We have all been thrust into this new way of working with no warning and not a huge amount of planning.
The same basic rules apply with regards to using technology. I’m hoping the following will give clarity on what is needed and will be useful to you.
Here is a list of the things you really MUST have in place to keep you safe against data or financial loss.
Video text for those who prefer reading…
1 – Patching and updating machines
All operating systems and all software. This is one of the most important things you can do and is imperative.
Microsoft, Apple and all the other software manufactures are constantly fixing security weaknesses in their products. This should be done as soon as they come out – every day to be sure.
BUT – your IT company will (should!) be doing this for all your work machines. What about your home machines if they are now accessing your corporate data? Check your operating system’s settings and turn it on right now if you need to.
Don’t forget to update third-party applications such as Adobe products etc. This includes tablets and mobile devices too by the way
2 – Endpoint Protection
This is antivirus and a lot more. Viruses are almost a thing of the past.
Good products (and that usually means not free I’m afraid) provide real-time cloud based protection for a whole raft of elements including identity theft protection, a certain amount of ransomware protection, plus protection against malware embedded in websites, phishing, spyware, keystroke logging, clipboard grabbing and more.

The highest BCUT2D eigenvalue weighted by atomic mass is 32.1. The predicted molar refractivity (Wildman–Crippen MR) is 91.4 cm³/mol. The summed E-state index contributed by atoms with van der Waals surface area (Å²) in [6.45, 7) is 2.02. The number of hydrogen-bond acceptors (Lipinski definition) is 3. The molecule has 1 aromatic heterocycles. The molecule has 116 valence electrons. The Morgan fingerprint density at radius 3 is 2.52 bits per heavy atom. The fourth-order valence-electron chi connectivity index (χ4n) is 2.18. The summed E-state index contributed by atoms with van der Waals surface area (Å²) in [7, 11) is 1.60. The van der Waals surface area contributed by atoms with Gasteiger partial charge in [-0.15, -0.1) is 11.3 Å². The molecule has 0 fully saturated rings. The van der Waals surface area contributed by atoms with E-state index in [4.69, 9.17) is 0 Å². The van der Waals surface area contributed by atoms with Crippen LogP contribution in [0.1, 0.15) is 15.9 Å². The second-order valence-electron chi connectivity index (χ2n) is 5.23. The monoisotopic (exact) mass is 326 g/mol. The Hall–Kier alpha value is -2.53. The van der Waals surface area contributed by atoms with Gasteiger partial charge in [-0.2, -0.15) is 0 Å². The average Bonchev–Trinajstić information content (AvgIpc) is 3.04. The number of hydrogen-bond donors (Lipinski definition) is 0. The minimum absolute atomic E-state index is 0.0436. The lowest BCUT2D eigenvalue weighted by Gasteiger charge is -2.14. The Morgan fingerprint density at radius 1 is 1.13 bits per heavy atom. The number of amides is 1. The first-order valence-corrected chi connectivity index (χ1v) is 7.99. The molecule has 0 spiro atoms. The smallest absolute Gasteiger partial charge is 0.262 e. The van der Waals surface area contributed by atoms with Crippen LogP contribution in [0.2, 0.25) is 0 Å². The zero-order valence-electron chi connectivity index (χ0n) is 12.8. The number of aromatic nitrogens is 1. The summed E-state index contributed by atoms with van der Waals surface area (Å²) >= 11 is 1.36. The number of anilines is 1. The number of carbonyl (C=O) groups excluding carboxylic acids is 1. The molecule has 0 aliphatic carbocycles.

Whatever you use it MUST be up to date and from a reputable recognised brand.
Do NOT think Apple Macs are exempt from this – they are not.
Don’t forget all your mobile devices and tablets too. They are just as important.
3 – Email Security
Email is one of the main routes of data into your organisation. Trusting in Microsoft, Google or any other companies’ very basic background scanning for viruses, malware or spam is not enough really.
Ransomware, CEO or MD fraud, a thing called Whaling (going after the Big Fish) and other phishing attempts are ramping up and relentless.
You really need to invest 2-3 quid in a full email security filtering product that will catch most of this nonsense. Endpoint Protection (antivirus) does not do a good enough job of catching or filtering it out.
4 – Backups
You do have backups of your data don’t you?
All of it?
Even Microsoft 365 or G-Suite data?
This goes without saying really. Ransomware is a real success for the criminals out there if you don’t. I don’t mean to scaremonger but this could be a matter of when and not if it will happen.
5 – Web Content Filtering and Security
Also known as DNS filtering. This is beautifully simple. Its stops your machine from pulling in anything dodgy from the Internet via an email link or from you visiting numerous web sites or other services out there that are hiding malware or ransomware.
When we rolled this out to all our clients 7 or more years ago it cut virus and malware interceptions by 95% – yes 95%.